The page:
Biomass Cofiring

Biomass cofiring refers to combustion of biomass along with coal in a thermal power plant to reduce the amount of carbon dioxide released. There are 3 types of biomass cofiring namely direct combustion, indirect combustion and parallel combustion. The biomass has to be treated before combining with coal in order to improve the boiler efficiency.

The cofiring of biomass with coal has the following environmental benefits:

1.       Cofiring reduces the carbon dioxide emissions which is a major contributor to global warming.

2.       Sulphur content in biomass is low and hence cofiring will reduce the emission of oxides of sulphur like sulphur dioxide that contributes to acid rain.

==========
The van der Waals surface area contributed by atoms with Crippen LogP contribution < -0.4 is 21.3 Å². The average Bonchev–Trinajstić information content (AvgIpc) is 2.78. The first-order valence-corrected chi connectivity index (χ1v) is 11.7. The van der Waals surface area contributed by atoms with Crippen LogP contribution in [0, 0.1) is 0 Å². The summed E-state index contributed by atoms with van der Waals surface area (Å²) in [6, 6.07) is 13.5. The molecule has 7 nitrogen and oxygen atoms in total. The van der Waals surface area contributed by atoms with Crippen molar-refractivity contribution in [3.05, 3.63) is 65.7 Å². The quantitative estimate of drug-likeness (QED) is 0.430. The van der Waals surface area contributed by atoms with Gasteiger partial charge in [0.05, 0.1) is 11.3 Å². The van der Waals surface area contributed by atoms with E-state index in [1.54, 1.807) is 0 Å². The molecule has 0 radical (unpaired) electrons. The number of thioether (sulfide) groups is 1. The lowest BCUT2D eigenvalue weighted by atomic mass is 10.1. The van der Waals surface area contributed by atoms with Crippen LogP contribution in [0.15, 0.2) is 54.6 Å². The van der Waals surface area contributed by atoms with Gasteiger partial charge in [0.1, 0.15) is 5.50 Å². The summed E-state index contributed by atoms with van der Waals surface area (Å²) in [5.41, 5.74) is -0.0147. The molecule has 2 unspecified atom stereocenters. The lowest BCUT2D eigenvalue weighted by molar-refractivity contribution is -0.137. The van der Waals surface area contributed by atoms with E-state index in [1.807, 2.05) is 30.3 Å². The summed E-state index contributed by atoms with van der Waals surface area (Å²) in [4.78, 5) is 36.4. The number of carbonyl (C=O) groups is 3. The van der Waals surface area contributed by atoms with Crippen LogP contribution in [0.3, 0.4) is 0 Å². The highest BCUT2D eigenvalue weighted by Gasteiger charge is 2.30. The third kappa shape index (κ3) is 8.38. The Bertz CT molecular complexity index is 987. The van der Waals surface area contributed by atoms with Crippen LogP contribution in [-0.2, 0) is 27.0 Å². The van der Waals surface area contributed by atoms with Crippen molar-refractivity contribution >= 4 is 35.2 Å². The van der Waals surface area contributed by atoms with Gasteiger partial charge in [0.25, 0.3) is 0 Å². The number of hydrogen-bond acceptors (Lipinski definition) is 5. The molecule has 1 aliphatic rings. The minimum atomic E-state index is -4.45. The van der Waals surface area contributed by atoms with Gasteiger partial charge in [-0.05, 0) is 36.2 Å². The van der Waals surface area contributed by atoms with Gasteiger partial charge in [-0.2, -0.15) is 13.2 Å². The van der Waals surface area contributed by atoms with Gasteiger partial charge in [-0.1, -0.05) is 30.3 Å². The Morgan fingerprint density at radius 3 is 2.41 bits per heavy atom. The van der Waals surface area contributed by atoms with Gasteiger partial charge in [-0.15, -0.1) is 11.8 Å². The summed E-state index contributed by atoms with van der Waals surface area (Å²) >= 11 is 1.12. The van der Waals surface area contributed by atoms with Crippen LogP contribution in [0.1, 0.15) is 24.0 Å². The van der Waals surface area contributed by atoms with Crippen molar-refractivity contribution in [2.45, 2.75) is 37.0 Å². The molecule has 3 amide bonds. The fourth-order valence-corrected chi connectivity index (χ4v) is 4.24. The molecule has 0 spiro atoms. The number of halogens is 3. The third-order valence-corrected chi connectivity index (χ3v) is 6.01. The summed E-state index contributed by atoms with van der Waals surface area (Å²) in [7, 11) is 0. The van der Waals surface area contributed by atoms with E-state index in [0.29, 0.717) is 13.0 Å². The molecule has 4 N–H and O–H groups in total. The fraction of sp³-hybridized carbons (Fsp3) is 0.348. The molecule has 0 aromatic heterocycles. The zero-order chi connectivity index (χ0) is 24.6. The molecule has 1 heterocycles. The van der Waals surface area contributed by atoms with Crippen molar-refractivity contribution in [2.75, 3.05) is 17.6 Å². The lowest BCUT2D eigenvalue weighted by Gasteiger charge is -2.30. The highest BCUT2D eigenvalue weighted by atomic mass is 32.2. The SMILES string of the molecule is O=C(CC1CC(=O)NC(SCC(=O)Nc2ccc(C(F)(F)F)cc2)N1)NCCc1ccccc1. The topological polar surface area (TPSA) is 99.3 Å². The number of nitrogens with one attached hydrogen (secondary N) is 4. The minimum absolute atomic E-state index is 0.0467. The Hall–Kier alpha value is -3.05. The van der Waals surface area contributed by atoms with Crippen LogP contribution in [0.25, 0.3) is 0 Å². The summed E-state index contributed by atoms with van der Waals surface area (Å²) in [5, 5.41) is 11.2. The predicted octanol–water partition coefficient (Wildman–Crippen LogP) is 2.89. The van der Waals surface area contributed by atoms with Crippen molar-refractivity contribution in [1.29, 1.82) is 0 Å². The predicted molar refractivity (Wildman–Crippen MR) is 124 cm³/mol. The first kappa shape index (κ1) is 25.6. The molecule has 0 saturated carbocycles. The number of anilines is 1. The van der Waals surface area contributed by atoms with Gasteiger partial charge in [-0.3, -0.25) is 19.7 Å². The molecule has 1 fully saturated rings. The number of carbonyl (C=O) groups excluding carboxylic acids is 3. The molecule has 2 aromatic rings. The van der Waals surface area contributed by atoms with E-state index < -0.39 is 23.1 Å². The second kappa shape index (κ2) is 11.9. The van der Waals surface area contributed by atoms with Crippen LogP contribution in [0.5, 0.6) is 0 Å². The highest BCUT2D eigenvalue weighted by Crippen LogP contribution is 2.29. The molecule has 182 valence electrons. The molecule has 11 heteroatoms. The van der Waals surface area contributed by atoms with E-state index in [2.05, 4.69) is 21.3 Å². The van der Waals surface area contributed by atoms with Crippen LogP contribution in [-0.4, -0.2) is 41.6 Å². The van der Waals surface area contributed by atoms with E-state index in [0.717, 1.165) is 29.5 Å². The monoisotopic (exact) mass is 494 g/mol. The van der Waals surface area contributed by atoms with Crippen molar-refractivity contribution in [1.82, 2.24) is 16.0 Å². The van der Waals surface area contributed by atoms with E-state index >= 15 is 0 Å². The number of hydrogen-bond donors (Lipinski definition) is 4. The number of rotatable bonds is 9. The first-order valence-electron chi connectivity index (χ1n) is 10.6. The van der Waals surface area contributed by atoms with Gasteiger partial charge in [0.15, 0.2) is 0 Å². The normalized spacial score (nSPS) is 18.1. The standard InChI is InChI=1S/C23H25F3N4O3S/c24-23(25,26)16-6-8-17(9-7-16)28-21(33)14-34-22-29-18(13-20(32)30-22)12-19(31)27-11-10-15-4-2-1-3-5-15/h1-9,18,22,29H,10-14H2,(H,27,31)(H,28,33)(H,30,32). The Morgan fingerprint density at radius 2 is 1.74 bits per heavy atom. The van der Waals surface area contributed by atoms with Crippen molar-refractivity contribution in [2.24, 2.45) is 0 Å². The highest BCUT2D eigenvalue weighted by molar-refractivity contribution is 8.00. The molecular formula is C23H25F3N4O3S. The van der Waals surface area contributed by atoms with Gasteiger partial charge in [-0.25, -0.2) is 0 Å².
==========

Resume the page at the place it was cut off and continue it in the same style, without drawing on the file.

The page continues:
3.       Some of the tests conducted on biomass cofiring showed a reduction of 30% in oxides of nitrogen.

4.       Cofiring in coal plants would strongly increase biomass use.

Some of the other benefits are it reduces the dependency on fossil fuels and thereby increases the share of renewable energy.

Some of the challenges faced in cofiring process is

1.       One of the technical challenges is the modification required in the burner, fuel handling and storage systems to accommodate the biomass.

2.       Availability of biomass is a major constraint

3.       Losses in boiler efficiency due to high moisture content in the biomass

4.       Disposal of ash generated in the process is a hurdle.

5.       Biomass supply market is still underdeveloped which restricts the widespread use in cofiring.

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